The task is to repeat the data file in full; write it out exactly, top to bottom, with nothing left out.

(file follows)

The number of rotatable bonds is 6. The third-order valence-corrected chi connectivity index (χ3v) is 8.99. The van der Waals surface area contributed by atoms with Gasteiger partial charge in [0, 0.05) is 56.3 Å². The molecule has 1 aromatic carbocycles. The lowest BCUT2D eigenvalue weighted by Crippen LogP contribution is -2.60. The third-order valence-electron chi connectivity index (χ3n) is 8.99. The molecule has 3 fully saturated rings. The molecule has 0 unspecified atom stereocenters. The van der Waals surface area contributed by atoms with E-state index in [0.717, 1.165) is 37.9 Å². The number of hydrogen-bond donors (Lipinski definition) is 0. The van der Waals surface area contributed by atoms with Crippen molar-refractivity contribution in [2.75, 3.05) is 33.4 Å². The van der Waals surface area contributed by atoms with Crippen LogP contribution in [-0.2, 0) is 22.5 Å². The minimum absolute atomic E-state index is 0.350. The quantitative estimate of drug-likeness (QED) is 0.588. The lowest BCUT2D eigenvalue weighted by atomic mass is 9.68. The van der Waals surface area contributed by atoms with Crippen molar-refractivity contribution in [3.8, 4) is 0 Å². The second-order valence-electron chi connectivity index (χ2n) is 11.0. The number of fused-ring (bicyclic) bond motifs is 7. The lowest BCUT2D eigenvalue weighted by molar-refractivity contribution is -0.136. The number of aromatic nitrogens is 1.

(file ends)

The number of rotatable bonds is 6. The third-order valence-corrected chi connectivity index (χ3v) is 8.99. The van der Waals surface area contributed by atoms with Gasteiger partial charge in [0, 0.05) is 56.3 Å². The molecule has 1 aromatic carbocycles. The lowest BCUT2D eigenvalue weighted by Crippen LogP contribution is -2.60. The third-order valence-electron chi connectivity index (χ3n) is 8.99. The molecule has 3 fully saturated rings. The molecule has 0 unspecified atom stereocenters. The van der Waals surface area contributed by atoms with E-state index in [0.717, 1.165) is 37.9 Å². The number of hydrogen-bond donors (Lipinski definition) is 0. The van der Waals surface area contributed by atoms with Crippen molar-refractivity contribution in [2.75, 3.05) is 33.4 Å². The van der Waals surface area contributed by atoms with Crippen LogP contribution in [-0.2, 0) is 22.5 Å². The minimum absolute atomic E-state index is 0.350. The quantitative estimate of drug-likeness (QED) is 0.588. The lowest BCUT2D eigenvalue weighted by atomic mass is 9.68. The van der Waals surface area contributed by atoms with Crippen molar-refractivity contribution in [3.8, 4) is 0 Å². The second-order valence-electron chi connectivity index (χ2n) is 11.0. The number of fused-ring (bicyclic) bond motifs is 7. The lowest BCUT2D eigenvalue weighted by molar-refractivity contribution is -0.136. The number of aromatic nitrogens is 1.